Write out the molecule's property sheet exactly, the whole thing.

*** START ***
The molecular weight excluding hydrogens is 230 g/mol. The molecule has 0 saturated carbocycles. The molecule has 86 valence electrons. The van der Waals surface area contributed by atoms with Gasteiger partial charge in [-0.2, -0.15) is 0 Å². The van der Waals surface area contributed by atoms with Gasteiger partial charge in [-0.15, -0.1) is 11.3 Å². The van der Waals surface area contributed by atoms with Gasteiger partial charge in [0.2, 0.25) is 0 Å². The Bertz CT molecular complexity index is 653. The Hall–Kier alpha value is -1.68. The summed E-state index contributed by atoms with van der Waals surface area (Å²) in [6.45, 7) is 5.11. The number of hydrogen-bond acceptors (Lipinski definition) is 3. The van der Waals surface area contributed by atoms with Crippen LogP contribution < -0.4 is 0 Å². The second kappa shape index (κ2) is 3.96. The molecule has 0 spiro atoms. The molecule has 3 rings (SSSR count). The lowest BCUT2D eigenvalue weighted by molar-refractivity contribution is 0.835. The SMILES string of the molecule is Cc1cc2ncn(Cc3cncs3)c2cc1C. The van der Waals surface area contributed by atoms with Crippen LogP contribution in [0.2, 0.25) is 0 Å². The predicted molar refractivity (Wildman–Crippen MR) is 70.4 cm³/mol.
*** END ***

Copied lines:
The molecular weight excluding hydrogens is 230 g/mol. The molecule has 0 saturated carbocycles. The molecule has 86 valence electrons. The van der Waals surface area contributed by atoms with Gasteiger partial charge in [-0.2, -0.15) is 0 Å². The van der Waals surface area contributed by atoms with Gasteiger partial charge in [-0.15, -0.1) is 11.3 Å². The van der Waals surface area contributed by atoms with Gasteiger partial charge in [0.2, 0.25) is 0 Å². The Bertz CT molecular complexity index is 653. The Hall–Kier alpha value is -1.68. The summed E-state index contributed by atoms with van der Waals surface area (Å²) in [6.45, 7) is 5.11. The number of hydrogen-bond acceptors (Lipinski definition) is 3. The van der Waals surface area contributed by atoms with Crippen LogP contribution < -0.4 is 0 Å². The second kappa shape index (κ2) is 3.96. The molecule has 0 spiro atoms. The molecule has 3 rings (SSSR count). The lowest BCUT2D eigenvalue weighted by molar-refractivity contribution is 0.835. The SMILES string of the molecule is Cc1cc2ncn(Cc3cncs3)c2cc1C. The van der Waals surface area contributed by atoms with Crippen LogP contribution in [0.2, 0.25) is 0 Å². The predicted molar refractivity (Wildman–Crippen MR) is 70.4 cm³/mol.